Two personal stories have influenced me desire to set up a professional network for women working in all aspects of the RegTech sector. Firstly, a memory that came to me on International Women’s Day 2018 when I was speaking on a panel about Women In Tech and someone asked me whether I had personally experienced gender-based discrimination. My immediate answer was no (because it's often not obvious) but then I remembered why I had resigned from my very first role in financial services. A more junior (male) member of my team was being paid only nearly as much me though I had three years more experience than him. Despite formally raising this issue, the firm refused to take action. I voted with my feet.

Secondly, I have been working in the RegTech industry for the last two years and I’ve been to many, many industry events and was taken aback at the mismatch between the female expertise I was encountering day-to-day and the number of women speaking on panels or giving keynotes or being recognised as leaders in this industry. I want to do something positive about this - to turn the spotlight onto this array of female excellence, to celebrate what it brings to the RegTech industry, the broader RegTech community and ultimately, to the regulated industries.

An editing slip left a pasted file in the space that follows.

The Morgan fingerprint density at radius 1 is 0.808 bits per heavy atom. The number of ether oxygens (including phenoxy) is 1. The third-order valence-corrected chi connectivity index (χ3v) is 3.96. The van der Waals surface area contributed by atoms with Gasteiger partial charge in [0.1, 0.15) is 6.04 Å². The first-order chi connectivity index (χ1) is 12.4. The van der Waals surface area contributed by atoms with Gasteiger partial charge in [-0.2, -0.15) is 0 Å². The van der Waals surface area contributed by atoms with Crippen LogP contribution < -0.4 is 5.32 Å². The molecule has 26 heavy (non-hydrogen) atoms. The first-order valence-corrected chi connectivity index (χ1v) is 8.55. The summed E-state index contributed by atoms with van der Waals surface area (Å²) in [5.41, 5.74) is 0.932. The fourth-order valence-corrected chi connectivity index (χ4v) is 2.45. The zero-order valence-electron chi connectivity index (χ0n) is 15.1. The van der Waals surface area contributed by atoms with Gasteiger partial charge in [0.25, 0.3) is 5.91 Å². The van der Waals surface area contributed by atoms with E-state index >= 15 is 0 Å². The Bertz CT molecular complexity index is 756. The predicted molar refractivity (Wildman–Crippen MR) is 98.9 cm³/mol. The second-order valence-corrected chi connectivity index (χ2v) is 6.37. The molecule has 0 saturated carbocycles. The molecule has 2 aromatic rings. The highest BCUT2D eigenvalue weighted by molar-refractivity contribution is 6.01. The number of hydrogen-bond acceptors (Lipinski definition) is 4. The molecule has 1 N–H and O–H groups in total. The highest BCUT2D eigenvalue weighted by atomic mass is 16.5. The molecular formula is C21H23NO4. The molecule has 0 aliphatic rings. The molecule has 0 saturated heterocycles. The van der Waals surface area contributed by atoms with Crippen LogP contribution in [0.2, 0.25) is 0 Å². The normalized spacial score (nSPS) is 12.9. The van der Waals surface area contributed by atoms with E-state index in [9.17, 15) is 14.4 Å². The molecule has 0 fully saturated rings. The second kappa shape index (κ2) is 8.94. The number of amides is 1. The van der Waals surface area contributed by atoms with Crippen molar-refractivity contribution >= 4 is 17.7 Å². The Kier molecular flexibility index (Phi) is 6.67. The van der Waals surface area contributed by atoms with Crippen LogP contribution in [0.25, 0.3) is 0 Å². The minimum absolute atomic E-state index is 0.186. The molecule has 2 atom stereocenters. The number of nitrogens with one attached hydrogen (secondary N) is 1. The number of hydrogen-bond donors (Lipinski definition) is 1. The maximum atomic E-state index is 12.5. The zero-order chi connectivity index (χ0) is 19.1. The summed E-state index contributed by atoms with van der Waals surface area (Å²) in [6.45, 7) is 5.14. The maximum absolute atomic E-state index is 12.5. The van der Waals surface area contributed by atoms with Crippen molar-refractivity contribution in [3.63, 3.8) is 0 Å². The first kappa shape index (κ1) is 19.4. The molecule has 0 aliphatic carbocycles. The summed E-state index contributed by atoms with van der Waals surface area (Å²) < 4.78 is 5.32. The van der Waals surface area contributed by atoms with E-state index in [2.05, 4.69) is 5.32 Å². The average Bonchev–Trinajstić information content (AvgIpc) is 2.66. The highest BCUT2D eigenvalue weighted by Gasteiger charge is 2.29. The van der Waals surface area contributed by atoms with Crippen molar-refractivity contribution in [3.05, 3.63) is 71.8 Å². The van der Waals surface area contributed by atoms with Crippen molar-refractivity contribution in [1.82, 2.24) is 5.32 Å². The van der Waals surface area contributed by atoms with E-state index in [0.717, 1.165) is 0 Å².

To back-up my personal experiences, I did some research about women in business, finance and technology more generally. These findings do speak to the need for us to be aware of gender diversity within our corner of the world. It is worth acknowledging at this point that diversity (or lack of it) is not just a gender issue but that there are other under-represented groups that we need to be mindful of, and indeed, intersections between groups that can further exacerbate injustices and inequalities. However, given that this is primarily a women's network, I will focus on that (for now!).

1. Women in Business

As of June 2018, only 23.6% of board roles in FTSE 350 were held by women (1). What’s more shocking is some of the excuses that were cited to explain this:

‘I don’t think women fit comfortably into the board environment’
‘There aren’t that many women with the right credentials and depth of experience to sit on the board - the issues covered are extremely complex’